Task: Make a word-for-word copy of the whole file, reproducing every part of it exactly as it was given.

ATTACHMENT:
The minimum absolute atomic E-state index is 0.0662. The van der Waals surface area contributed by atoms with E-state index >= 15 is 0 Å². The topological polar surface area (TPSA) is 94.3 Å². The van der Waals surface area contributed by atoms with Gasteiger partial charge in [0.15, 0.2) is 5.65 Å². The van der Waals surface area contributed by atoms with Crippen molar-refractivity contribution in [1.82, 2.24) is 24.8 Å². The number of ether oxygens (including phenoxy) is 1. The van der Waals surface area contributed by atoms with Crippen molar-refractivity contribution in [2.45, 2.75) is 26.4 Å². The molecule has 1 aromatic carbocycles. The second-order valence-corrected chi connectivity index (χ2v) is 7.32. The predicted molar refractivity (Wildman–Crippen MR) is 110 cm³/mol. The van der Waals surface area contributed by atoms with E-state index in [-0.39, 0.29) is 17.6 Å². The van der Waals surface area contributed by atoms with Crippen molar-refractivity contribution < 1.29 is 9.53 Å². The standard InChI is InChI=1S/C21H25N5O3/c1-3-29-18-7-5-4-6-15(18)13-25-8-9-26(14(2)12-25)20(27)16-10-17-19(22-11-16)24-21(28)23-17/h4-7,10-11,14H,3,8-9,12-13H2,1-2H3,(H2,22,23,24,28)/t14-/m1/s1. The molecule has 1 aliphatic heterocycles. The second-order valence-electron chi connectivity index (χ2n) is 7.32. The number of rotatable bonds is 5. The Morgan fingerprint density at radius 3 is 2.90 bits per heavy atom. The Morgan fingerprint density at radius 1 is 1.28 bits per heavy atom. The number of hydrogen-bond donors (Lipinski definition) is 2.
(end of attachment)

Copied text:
The minimum absolute atomic E-state index is 0.0662. The van der Waals surface area contributed by atoms with E-state index >= 15 is 0 Å². The topological polar surface area (TPSA) is 94.3 Å². The van der Waals surface area contributed by atoms with Gasteiger partial charge in [0.15, 0.2) is 5.65 Å². The van der Waals surface area contributed by atoms with Crippen molar-refractivity contribution in [1.82, 2.24) is 24.8 Å². The number of ether oxygens (including phenoxy) is 1. The van der Waals surface area contributed by atoms with Crippen molar-refractivity contribution in [2.45, 2.75) is 26.4 Å². The molecule has 1 aromatic carbocycles. The second-order valence-corrected chi connectivity index (χ2v) is 7.32. The predicted molar refractivity (Wildman–Crippen MR) is 110 cm³/mol. The van der Waals surface area contributed by atoms with E-state index in [-0.39, 0.29) is 17.6 Å². The van der Waals surface area contributed by atoms with Crippen molar-refractivity contribution < 1.29 is 9.53 Å². The standard InChI is InChI=1S/C21H25N5O3/c1-3-29-18-7-5-4-6-15(18)13-25-8-9-26(14(2)12-25)20(27)16-10-17-19(22-11-16)24-21(28)23-17/h4-7,10-11,14H,3,8-9,12-13H2,1-2H3,(H2,22,23,24,28)/t14-/m1/s1. The molecule has 1 aliphatic heterocycles. The second-order valence-electron chi connectivity index (χ2n) is 7.32. The number of rotatable bonds is 5. The Morgan fingerprint density at radius 3 is 2.90 bits per heavy atom. The Morgan fingerprint density at radius 1 is 1.28 bits per heavy atom. The number of hydrogen-bond donors (Lipinski definition) is 2.